The Student News Site of Sacramento City College

The Express

The Student News Site of Sacramento City College

The Express

The Student News Site of Sacramento City College

The Express

Texting could be suitable textbooks

Every day we are bombarded with images of teens texting all the time. T-Mobile’s recent television commercials show teens texting while waiting for and on a school bus and at a football game. Movies and television programs show teens on their cell phones or trying to get a signal.

It seems that every teen has a cell phone and can speak and understand the language of texting better than any other language.

So this brings to mind the question should books be translated into texting?

Don Piraro, a freelance cartoonist, brought this up in a March 2007 Sacramento Bee comic, “Bizarro”. In the cartoon, Piraro had a teacher holding up a new textbook which read, “Shakespeare in Texting”.

It’s not just cartoon teachers who use texting as a way to learn, but it happens in real life as well.

In a September 2010 article for The Press-Enterprise, a Southern California publication, Kevin Pearson wrote about a school that have students texting the answers and encourages learning through the many new technologies that students are using in their everyday lives.

In instances like the mass shooting in Columbine High School, being able to text parents and police during an emergency is a great benefit to everyone with a cell phone.

Of course texting in classes isn’t all good.
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According to a 2009 FoxNews article, a 14-year-old Wisconsin girl was arrested for texting in class and refused to put her phone away to the point where the police were called in. After failing to give the responding officer her parents’ phone number and claiming that she didn’t have a cell phone, a second police officer arrived and searched for it. It was found that the girl did have a cell phone, which was hidden in her pants.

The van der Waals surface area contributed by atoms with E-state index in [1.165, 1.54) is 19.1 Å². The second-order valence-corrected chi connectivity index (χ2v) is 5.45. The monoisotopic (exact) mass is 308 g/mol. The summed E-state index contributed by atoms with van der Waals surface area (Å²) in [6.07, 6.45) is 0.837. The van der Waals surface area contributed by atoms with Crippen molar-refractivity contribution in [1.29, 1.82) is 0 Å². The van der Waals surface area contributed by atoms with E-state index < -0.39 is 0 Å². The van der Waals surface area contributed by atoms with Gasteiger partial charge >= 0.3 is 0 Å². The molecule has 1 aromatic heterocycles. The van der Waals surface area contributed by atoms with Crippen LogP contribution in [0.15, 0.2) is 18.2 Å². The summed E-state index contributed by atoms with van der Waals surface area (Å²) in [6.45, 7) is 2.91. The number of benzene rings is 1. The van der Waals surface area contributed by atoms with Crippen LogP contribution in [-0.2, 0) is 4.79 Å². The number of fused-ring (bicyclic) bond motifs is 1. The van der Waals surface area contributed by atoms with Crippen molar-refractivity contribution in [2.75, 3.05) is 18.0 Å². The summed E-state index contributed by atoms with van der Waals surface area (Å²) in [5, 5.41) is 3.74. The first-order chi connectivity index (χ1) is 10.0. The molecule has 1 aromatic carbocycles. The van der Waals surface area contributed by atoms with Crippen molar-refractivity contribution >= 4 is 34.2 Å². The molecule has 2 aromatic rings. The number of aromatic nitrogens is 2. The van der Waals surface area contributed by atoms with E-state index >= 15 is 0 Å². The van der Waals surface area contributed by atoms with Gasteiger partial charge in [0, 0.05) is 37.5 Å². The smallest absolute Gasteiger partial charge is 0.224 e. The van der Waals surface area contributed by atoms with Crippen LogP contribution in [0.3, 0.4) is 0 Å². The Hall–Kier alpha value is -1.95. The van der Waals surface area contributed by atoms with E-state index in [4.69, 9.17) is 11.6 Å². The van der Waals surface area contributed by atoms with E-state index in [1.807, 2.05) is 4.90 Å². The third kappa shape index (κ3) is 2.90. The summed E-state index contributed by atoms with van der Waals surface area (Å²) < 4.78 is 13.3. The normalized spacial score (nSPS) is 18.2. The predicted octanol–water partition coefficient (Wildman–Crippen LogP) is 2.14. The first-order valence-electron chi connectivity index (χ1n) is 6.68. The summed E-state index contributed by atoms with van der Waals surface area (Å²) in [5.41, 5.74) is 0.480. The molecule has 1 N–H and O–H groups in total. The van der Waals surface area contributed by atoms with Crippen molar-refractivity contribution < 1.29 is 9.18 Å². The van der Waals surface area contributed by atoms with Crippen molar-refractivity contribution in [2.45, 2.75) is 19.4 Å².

Schools in Lincoln, Neb. have started cracking down on texting in schools, according to an article in Some schools have even gone so far as to ban all electronic devices in school.

If books were translated into texting, they would help the lazier students because there would be fewer words and fewer pages for them to read. The students’ English grades may improve, but at what cost?

When they reach the real world, the students will find it harder to read and understand their college textbooks. This in turn would cause their exam grades to drop. If the students make it to college graduation, employers may not hire them if their best English is texting English.

Some teachers believe that texting doesn’t hurt the students’ language skills, but in fact expands their language skills.

In an Oct. 2009 article “Could Texting Be Good For Students”, Zach Miners writes, ”A finding from the CSU study supports that concept: ‘Texting-speak is not a mangled form of English that is degrading proper language but instead a kind of ‘pidgin’ language all its own that actually stretches teens’ language skills.’”

To benefit the students in the real world, books shouldn’t be translated into texting and cell phones shouldn’t be banned. Instead, students should be taught how to use them responsibly in school the same way they should be taught not to use cell phones while they are driving.

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